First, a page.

Symlinking React libraries for local development
If you are maintaining multiple React libraries that cross-depend on each other, things tend to get cumbersome: you need to publish a new release of each library then pull the latest release everywhere it’s used. If you are actively developing features, it becomes frustrating and creates a lot of noise in your commit and release logs.
There are several ways to deal with the problem:
npm linkto reference a local instance of the dependency inside the application you are working on
- Using Lerna to maintain and resolve these references
Either way, you may encounter difficulties, if you have created your React projects using
Here is the workaround I have come up with based on several helpful resources out there.
Customize CRA (create-react-app)
First of all, we want to have some control over webpack/babel behavior in our React app. Ejecting the app is not the most desirable approach, hence I suggest installing
customize-cra, and update
scripts definition inside your
npm install --save-dev react-app-rewired customize-cra
Now let’s add
config-overrides.js inside the root of our project to customize CRA behavior.
Modify CRA scope
By default, CRA prevents imports from outside of the project root. There are various security and usability implications here, so be considerate about these changes.
When we use symlinks to link our dependencies, our assets (i.e. fonts, images, etc) fall outside of the project scope, and webpack fails to compile them.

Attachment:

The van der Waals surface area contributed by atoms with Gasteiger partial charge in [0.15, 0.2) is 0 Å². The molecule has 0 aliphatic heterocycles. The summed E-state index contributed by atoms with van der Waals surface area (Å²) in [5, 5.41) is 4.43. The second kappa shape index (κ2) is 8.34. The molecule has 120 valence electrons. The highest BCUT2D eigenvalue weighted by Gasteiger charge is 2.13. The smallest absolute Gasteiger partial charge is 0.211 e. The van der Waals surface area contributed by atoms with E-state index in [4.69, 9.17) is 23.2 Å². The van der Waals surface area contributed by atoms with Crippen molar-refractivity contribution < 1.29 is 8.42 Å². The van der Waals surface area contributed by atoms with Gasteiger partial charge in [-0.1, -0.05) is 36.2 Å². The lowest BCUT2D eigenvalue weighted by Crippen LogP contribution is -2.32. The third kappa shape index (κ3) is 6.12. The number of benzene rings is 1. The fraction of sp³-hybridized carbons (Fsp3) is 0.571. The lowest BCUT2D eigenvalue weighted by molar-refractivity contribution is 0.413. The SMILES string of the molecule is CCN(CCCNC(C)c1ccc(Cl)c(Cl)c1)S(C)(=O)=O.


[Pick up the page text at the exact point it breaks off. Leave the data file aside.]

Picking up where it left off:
Modify Babel includes
By default, Babel does not transpile your dependencies, i.e. anything inside node_modules, including symlinked packages, do not get Babel treatment.
We need to explicitly inform Babel that it needs to transpile our local dependency. Because the modules are symlinked, we want to use real paths, and not the paths inside our node_modules.
Hoist shared dependencies
If you are using Lerna, you can try and use
lerna bootstrap --hoist flag, but it may not be ideal for packages that were built at different times and rely on different versions of peer dependencies.
My preferred approach when building dependency libraries is to avoid using
package.json and instead list
peerDependencies and include required packages in
devDependencies. Using and locking
dependencies can lead to problems when you use the library in many different apps, as they may be running on different versions of shared dependencies. Using
peerDependencies however does not lock you into any specific version of the dependency, and will allow you and npm resolve the dependency tree to something more fitting for the specific app without having to experiment with version number and what effect they may have on your build at large.
One of the main problems you encounter when symlinking React applications is that they use different instances of React. Both the library and the app end up using their own version of React and all other packages. One workaround is to define webpack aliases, which ultimately tells webpack that when your dependency import react it should import it from the node_modules of the current app. Since react is not the only dependency that can spin up multiple instances, you could define aliases for all peerDependencies.
That’s it. You can now make changes in your library and watch them hot reload inside your application.